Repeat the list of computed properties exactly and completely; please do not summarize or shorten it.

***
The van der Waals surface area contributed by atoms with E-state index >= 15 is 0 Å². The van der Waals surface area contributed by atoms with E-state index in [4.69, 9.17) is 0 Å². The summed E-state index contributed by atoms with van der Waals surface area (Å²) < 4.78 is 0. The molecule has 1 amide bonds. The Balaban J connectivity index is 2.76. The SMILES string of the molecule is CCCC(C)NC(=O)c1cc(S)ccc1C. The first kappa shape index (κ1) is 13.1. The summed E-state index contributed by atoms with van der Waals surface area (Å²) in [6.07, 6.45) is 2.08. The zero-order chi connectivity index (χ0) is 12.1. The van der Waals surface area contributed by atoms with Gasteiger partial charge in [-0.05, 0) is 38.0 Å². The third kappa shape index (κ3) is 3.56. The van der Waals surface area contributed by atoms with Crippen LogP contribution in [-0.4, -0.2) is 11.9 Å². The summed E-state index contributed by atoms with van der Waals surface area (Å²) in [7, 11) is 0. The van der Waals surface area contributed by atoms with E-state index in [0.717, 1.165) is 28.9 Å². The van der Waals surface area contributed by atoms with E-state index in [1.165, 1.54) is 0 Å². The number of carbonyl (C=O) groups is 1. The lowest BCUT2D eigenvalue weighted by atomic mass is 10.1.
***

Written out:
The van der Waals surface area contributed by atoms with E-state index >= 15 is 0 Å². The van der Waals surface area contributed by atoms with E-state index in [4.69, 9.17) is 0 Å². The summed E-state index contributed by atoms with van der Waals surface area (Å²) < 4.78 is 0. The molecule has 1 amide bonds. The Balaban J connectivity index is 2.76. The SMILES string of the molecule is CCCC(C)NC(=O)c1cc(S)ccc1C. The first kappa shape index (κ1) is 13.1. The summed E-state index contributed by atoms with van der Waals surface area (Å²) in [6.07, 6.45) is 2.08. The zero-order chi connectivity index (χ0) is 12.1. The van der Waals surface area contributed by atoms with Gasteiger partial charge in [-0.05, 0) is 38.0 Å². The third kappa shape index (κ3) is 3.56. The van der Waals surface area contributed by atoms with Crippen LogP contribution in [-0.4, -0.2) is 11.9 Å². The summed E-state index contributed by atoms with van der Waals surface area (Å²) in [7, 11) is 0. The van der Waals surface area contributed by atoms with E-state index in [0.717, 1.165) is 28.9 Å². The van der Waals surface area contributed by atoms with E-state index in [1.165, 1.54) is 0 Å². The number of carbonyl (C=O) groups is 1. The lowest BCUT2D eigenvalue weighted by atomic mass is 10.1.